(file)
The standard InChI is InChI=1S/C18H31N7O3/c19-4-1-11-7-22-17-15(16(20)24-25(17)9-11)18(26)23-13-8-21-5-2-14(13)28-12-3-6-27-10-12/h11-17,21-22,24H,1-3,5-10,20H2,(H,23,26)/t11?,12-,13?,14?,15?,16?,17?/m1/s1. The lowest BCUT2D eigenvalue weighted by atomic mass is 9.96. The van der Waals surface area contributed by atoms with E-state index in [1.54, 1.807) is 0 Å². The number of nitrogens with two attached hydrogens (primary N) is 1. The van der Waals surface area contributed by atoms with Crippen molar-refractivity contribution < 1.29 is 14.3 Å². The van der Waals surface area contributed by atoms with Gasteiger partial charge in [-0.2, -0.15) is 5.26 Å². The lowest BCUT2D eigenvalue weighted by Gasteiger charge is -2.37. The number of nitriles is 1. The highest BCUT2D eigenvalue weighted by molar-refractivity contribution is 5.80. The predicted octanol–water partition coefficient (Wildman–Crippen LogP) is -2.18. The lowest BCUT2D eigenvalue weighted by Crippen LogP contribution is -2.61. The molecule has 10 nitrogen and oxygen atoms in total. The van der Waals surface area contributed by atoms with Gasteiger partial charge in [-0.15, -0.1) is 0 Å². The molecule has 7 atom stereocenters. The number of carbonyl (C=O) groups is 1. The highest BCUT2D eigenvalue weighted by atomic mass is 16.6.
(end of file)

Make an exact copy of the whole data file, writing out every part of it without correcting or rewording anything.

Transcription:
The standard InChI is InChI=1S/C18H31N7O3/c19-4-1-11-7-22-17-15(16(20)24-25(17)9-11)18(26)23-13-8-21-5-2-14(13)28-12-3-6-27-10-12/h11-17,21-22,24H,1-3,5-10,20H2,(H,23,26)/t11?,12-,13?,14?,15?,16?,17?/m1/s1. The lowest BCUT2D eigenvalue weighted by atomic mass is 9.96. The van der Waals surface area contributed by atoms with E-state index in [1.54, 1.807) is 0 Å². The number of nitrogens with two attached hydrogens (primary N) is 1. The van der Waals surface area contributed by atoms with Crippen molar-refractivity contribution < 1.29 is 14.3 Å². The van der Waals surface area contributed by atoms with Gasteiger partial charge in [-0.2, -0.15) is 5.26 Å². The lowest BCUT2D eigenvalue weighted by Gasteiger charge is -2.37. The number of nitriles is 1. The highest BCUT2D eigenvalue weighted by molar-refractivity contribution is 5.80. The predicted octanol–water partition coefficient (Wildman–Crippen LogP) is -2.18. The lowest BCUT2D eigenvalue weighted by Crippen LogP contribution is -2.61. The molecule has 10 nitrogen and oxygen atoms in total. The van der Waals surface area contributed by atoms with Gasteiger partial charge in [-0.15, -0.1) is 0 Å². The molecule has 7 atom stereocenters. The number of carbonyl (C=O) groups is 1. The highest BCUT2D eigenvalue weighted by atomic mass is 16.6.